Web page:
Home sec­re­tary an­nounces ‘ac­tion plan’

Hayes & Harlington Gazette - - NEWS -

POLITI­CIANS in­clud­ing the Home Sec­re­tary and Mayor of Lon­don are call­ing for ac­tion af­ter an in­crease in the num­ber of acid at­tacks, par­tic­u­larly in Lon­don.

On Thurs­day July 13, five men were at­tacked with acid in less than 90 min­utes by two peo­ple on a moped.

A 16-year-old boy from Croy­don has been charged with 13 of­fences in con­nec­tion with the in­ci­dent, all of which he de­nies.

In west Lon­don alone there have been 72 at­tacks in the past three years, while Metropoli­tan Police recorded 833 crimes involving “nox­ious or cor­ro­sive liquids”, or where the sus­pect caused ex­plo­sions or threw cor­ro­sive flu­ids with in­tent to harm.

In a let­ter in the Sun­day Times, home sec­re­tary Am­ber Rudd ad­dressed the cap­i­tal’s con­cern over the at­tack by an­nounc­ing an “ac­tion plan”.

She plans to re­view Crown Pros­e­cu­tion Ser­vice guid­ance to re­clas­sify acid and other cor­ro­sive sub­stances as dan­ger­ous weapons, as well as look­ing into whether more chem­i­cals should be pro­scribed un­der the Poi­sons Act.

She is also seek­ing tougher pros­e­cu­tion, adding “life sen­tences must not be re­served for acid at­tack sur­vivors”.

“Be as­sured, this govern­ment, work­ing with law en­force­ment and oth­ers, will take ac­tion,” she added.

Lon­don mayor Sadiq Khan called for a zero-tol­er­ance ap­proach, fo­cus­ing on tougher sen­tenc­ing and sanc­tions, and clar­i­fied guide­lines for judges and a clam­p­down on sales of cor­ro­sive sub- stances. He is also call­ing for in­creased vic­tim sup­port, not­ing the im­pact the dis­fig­ure­ment can have on in­no­cent vic­tims.

“Acid at­tacks are cal­lous and hor­rific and my thoughts are with all those af­fected,” he said. “The emo­tional im­pacts of dis­fig­ur­ing and life­long scar­ring are truly dev­as­tat­ing for in­no­cent vic­tims.

“The Metropoli­tan Police take these at­tacks ex­tremely se­ri­ously and are do­ing ev­ery­thing in their power to tackle them. How­ever, we need a new zero-tol­er­ance ap­proach as a coun­try if we are to rid the streets of this scourge.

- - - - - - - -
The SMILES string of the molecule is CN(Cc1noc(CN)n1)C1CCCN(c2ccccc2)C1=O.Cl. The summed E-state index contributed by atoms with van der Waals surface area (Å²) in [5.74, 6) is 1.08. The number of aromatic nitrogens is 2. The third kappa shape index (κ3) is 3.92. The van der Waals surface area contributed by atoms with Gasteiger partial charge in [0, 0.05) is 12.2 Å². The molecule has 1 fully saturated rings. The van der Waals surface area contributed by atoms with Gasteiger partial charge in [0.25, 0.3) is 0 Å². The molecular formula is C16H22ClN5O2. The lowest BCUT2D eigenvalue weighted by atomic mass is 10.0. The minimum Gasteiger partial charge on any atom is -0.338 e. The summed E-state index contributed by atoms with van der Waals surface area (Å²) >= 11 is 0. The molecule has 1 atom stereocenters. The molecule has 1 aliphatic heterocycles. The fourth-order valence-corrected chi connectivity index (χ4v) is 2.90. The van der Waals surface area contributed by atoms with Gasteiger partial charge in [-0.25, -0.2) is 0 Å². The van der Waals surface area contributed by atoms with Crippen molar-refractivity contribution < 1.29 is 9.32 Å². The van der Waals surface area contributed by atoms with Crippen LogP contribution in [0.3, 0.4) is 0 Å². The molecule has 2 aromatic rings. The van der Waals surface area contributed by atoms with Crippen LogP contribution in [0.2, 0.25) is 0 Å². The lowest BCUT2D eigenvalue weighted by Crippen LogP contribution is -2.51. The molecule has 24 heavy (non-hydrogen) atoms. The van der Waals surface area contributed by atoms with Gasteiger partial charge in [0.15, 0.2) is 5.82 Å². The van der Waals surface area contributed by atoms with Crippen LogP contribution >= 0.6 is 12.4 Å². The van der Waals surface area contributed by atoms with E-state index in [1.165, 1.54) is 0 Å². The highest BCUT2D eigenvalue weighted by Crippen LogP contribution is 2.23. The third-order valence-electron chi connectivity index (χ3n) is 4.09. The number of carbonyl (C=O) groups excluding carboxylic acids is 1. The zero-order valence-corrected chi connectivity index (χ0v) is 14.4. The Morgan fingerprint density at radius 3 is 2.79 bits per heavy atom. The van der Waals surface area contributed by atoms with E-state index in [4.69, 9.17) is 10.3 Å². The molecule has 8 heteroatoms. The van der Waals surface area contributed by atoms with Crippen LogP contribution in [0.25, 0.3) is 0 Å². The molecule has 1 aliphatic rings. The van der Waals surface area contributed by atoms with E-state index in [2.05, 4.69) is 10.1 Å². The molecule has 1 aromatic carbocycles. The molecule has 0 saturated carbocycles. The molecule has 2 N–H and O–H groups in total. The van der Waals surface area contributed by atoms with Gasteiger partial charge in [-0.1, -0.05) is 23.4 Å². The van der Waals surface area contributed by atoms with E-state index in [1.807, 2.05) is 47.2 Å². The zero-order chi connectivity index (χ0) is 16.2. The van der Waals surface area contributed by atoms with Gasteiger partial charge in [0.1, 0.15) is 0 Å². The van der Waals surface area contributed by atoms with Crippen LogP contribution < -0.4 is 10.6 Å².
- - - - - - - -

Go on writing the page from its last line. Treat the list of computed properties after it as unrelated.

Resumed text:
“I am pleased that the Home Sec­re­tary seems will­ing to take ac­tion and I urge her to change the law to recog­nise peo­ple are now car­ry­ing these dan­ger­ous sub­stances with the in­ten­tion of us­ing them as an of­fen­sive weapon.

“I also want to see the in­tro­duc­tion of tougher sen­tenc­ing for those who think that is ac­cept­able to do so. Just like a knife can be used law­fully in our kitchens or un­law­fully by crim­i­nals, many of us use house­hold clean­ing prod­ucts in our daily life.

“We now have to say to man­u­fac­tur­ers and those in re­tail that they need to be more re­spon­si­ble and that means the govern­ment look­ing at a change in how these prod­ucts are sold. It is also im­por­tant that we clar­ify sen­tenc­ing guide­line for judges so that the full force of the law can be ap­plied.”

The 16-year-old charged in con­nec­tion with the July 13 in­ci­dents was charged with GBH with in­tent, pos­ses­sion of a weapon de­signed to dis­charge a nox­ious liq­uid, two counts of rob­bery, four counts of at­tempted rob­bery and five counts of at­tempted GBH with in­tent. He also faces an­other charge of rob­bery of a moped on June 25 in a sep­a­rate in­ci­dent, which he also de­nies.

The boy ap­peared at Strat­ford Youth Court on Mon­day and was re­manded in cus­tody to ap­pear at Wood Green Crown Court on Au­gust 14.

One man sus­tained “life-chang­ing” in­juries in the at­tacks on July 13

Home sec­re­tary Am­ber Rudd

Newspapers in English

Newspapers from UK

© PressReader. All rights reserved.